INTERNATIONAL NEWS - She is quickly becoming the internet's favorite Donald Trump impersonator but Sarah Cooper does it without saying a word - preferring to let the president she calls her "head writer" do the talking for her.
The former Google employee has shot to fame during the coronavirus pandemic with her trademark lip-synching of some of the US leader's greatest hits.
Each of the Jamaican-born comedian's homemade sketches riffs on a recent Trump soliloquy that has gained notoriety for being unintentionally amusing or perplexing.
She parodies these unwieldy rhetorical symphonies in clips with titles that reflect Trump's topic of choice, such as "How to Obamagate" and "How to strong death totals."
As the United States negotiates a fraught civil rights reckoning, an election between two aging white men and a once-in-a-lifetime pandemic, the videos have gone the right kind of "viral."
And they have thrust the 40-something into the spotlight as one of the country's most relevant and indispensable comics.
Cooper says the clips appeal in part because they demonstrate that Trump's more eccentric utterances are only seen as part of normal discourse because it is the president speaking.
Exhibit Number One, for Cooper: the White House coronavirus task force briefings, which resumed Tuesday after being halted amid stinging criticism over Trump's exaggerated claims on the public health response and his promotion of bogus treatments.
"Being a black woman, I could never get away with talking like that in a meeting, let alone as president of the United States," she told Vanity Fair.
'How to medical'
Cooper shot to fame on TikTok and Twitter, where her upstart impersonations garnered millions of likes just as the nation's top comics retreated homeward to film their shows from basements and living rooms, putting her production values on par with theirs.
In "How to cognitive" Cooper lip-synchs the president in a recent Fox News interview professing to have "aced" an unspecified cognitive test, baiting Democratic rival Joe Biden whom, Trump alleges, "couldn't pass one."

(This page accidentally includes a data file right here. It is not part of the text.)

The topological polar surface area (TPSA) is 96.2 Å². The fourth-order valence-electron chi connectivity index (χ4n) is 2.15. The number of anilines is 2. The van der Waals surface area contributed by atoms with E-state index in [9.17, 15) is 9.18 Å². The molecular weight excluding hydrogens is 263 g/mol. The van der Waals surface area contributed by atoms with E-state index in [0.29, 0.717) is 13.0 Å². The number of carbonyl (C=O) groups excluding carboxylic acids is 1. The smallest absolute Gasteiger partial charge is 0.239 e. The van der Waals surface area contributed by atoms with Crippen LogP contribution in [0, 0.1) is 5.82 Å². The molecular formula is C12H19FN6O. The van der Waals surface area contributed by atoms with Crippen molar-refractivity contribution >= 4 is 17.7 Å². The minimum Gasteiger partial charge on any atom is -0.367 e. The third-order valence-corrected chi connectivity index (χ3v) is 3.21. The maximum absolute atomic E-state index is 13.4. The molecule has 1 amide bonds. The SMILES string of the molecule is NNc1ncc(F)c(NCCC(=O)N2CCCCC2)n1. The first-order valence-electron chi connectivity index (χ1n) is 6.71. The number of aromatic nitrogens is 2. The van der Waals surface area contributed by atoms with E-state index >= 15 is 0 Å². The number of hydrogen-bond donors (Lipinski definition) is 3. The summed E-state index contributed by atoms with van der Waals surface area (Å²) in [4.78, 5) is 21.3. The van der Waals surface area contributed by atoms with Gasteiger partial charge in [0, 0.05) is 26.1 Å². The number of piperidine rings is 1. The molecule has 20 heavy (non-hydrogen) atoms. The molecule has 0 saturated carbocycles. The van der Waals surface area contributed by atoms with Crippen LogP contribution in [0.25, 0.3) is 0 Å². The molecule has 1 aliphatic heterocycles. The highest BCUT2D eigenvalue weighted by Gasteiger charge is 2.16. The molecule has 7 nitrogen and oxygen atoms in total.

With smug self-satisfaction, Cooper holds up proof of the completed assessment: the page of a coloring book which looks like it has been scrawled over by an ungainly toddler.
However it was a 49-second clip of Trump's now-infamous suggestion that injecting disinfectant could help fight the coronavirus that cemented Cooper's status.
That video instantly made her the high priestess of what has come to be known as front-facing camera comedy, a new-ish genre of lo-fi sketches using the front-facing camera of a cell phone.
The clip, "How to medical," features Trump speaking during an April task force press briefing in which he also pondered whether bringing "light inside the body" might help combat the disease.
Cooper delivers the monologue with wild, darting eyes and the kind of power-posturing body language that simultaneously betrays an easy confidence and yet the sort of pompous swagger born of deep, unacknowledged insecurity.
"I'm envious of his abilities to sort of BS his way through life," Cooper told MSNBC Tuesday, adding that when imitating Trump "I feel like I'm getting just a little bit of that confidence that I wish more women had and I wish I had."
The topics aren't new terrain for Cooper, who had already written two books - "100 Tricks to Appear Smart in Meetings" and "How to be Successful Without Hurting Men's Feelings."
'Close my eyes'
The videos have earned Cooper more than 1.9 million Twitter followers — a veritable who's who of Hollywood types, politicians and influencers, from former president Barack Obama to comedians Steve Martin and Ellen DeGeneres, as well as "Hamilton" creator Lin-Manuel Miranda.
Mark Hamill, Luke Skywalker in the "Star Wars" movies, recently confessed on Twitter that "I close my eyes when the real #POTUS is on TV speaking & just picture @sarahcpr. It's really helped control my gag-reflex."
Jerry Seinfeld has retweeted Cooper, as has actor and refugee rights activist Ben Stiller, who called her recent "How to immigration policy" clip his "favorite of all the ones that I really like that are also my favorite."
And with November's presidential election still more than 100 days away, there's not likely to be a shortage of useable sound bites.
"I'll keep on doing them as long as my head writer gives me material," Cooper told The Los Angeles Times.
Until now, Trump impersonations have been famously dominated by actor Alec Baldwin, who portrays the president on "Saturday Night Live."
The Hollywood celebrity "has always said he hates playing Trump... it's hard to play someone you can't empathize with," Cooper told an online audience at a June Q&A.
"But I think coming at it from a lower-status, lower-power perspective it's like 'yeah (Trump's) disgusting and I hate him, but I'm also like, I wish I had a little bit of the benefit of doubt that he got.'"